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Assessment of long-term and recent pesticide exposure among rural school children in Nicaragua
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2012 (English)In: Occupational and Environmental Medicine, ISSN 1351-0711, E-ISSN 1470-7926, Vol. 69, no 2, 119-125 p.Article in journal (Refereed) Published
Abstract [en]

Objective This study assessed pesticide exposure of children in rural Nicaragua in relation to parental pesticide use, from around conception to current school age, as part of an epidemiological evaluation of neurodevelopment effects. Methods We included 132 children whose parents were subsistence farmers or plantation workers, or had an agricultural history. As proxies for children's long-term exposures, we constructed cumulative parental pesticide-specific use indices for periods before and after the child's birth from data obtained using an icon-calendar-based questionnaire, of application hours (h) for plantation workers and subsistence farmers, and of kilograms of active ingredients (ai) only for subsistence farmers. Pesticide residues of TCPY, 3-PBA and 2,4-D were analysed in children's urine as indicators for current exposures. Results Life-time indices were highest for the organophosphates chlorpyrifos (median 114 h (min 2; max 1584), 19.2 kg ai (min 0.37; max 548)) and methamidophos (84 h (6; 1964), 12.2 kg ai (0.30; 780)). The P50 values of children's urinary residues were 3.7 mu g/g creatinine for TCPY, 2.8 for 3-PBA and 0.9 for 2,4-D; TCPY values are comparable with those in other countries, but 3-PBA and 2,4-D are considerably higher. The maximum levels for all three pesticides are the highest reported for children. Residues increased on days after application, but most high residue levels were unrelated to parental pesticide applications. Conclusion Urinary pesticide residues reveal high environmental exposure among children in rural Nicaragua. The quantitative parental pesticide use indices as proxies for children's exposures during different periods may be useful for the evaluation of developmental health effects.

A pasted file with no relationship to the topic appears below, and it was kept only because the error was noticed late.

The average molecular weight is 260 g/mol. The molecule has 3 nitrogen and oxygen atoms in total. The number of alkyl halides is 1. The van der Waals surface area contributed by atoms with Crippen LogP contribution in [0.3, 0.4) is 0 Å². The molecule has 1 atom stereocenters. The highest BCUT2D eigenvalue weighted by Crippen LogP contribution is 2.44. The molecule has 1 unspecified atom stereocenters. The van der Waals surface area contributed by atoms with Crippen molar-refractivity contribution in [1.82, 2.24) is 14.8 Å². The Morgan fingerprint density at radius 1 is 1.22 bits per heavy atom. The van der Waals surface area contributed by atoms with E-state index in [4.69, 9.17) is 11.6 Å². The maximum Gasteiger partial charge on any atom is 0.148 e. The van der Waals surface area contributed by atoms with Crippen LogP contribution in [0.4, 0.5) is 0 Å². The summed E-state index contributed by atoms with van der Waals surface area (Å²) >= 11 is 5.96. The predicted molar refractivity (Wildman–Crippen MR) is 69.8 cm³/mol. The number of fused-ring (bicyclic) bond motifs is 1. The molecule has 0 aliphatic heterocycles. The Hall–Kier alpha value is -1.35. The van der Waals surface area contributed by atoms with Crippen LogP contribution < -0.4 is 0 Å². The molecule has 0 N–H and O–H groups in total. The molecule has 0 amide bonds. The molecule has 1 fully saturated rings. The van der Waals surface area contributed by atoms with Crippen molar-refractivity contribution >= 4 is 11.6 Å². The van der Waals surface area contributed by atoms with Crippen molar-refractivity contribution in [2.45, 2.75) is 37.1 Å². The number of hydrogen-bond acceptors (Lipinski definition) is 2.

Place, publisher, year, edition, pages
2012. Vol. 69, no 2, 119-125 p.
National Category
Medical and Health Sciences
Identifiers
URN: urn:nbn:se:uu:diva-168563DOI: 10.1136/oem.2010.062539ISI: 000299307700007OAI: oai:DiVA.org:uu-168563DiVA: diva2:503300
Available from: 2012-02-15 Created: 2012-02-13 Last updated: 2017-12-07Bibliographically approved
In thesis
1. Environmental Pesticide Exposure and Neurobehavioral Effects among Children of Nicaraguan Agricultural Workers
Open this publication in new window or tab >>Environmental Pesticide Exposure and Neurobehavioral Effects among Children of Nicaraguan Agricultural Workers
2012 (English)Doctoral thesis, comprehensive summary (Other academic)
Abstract [en]

Background: Children exposed to pesticides are susceptible for neurodevelopmental disruption. Data from developing countries are scarce.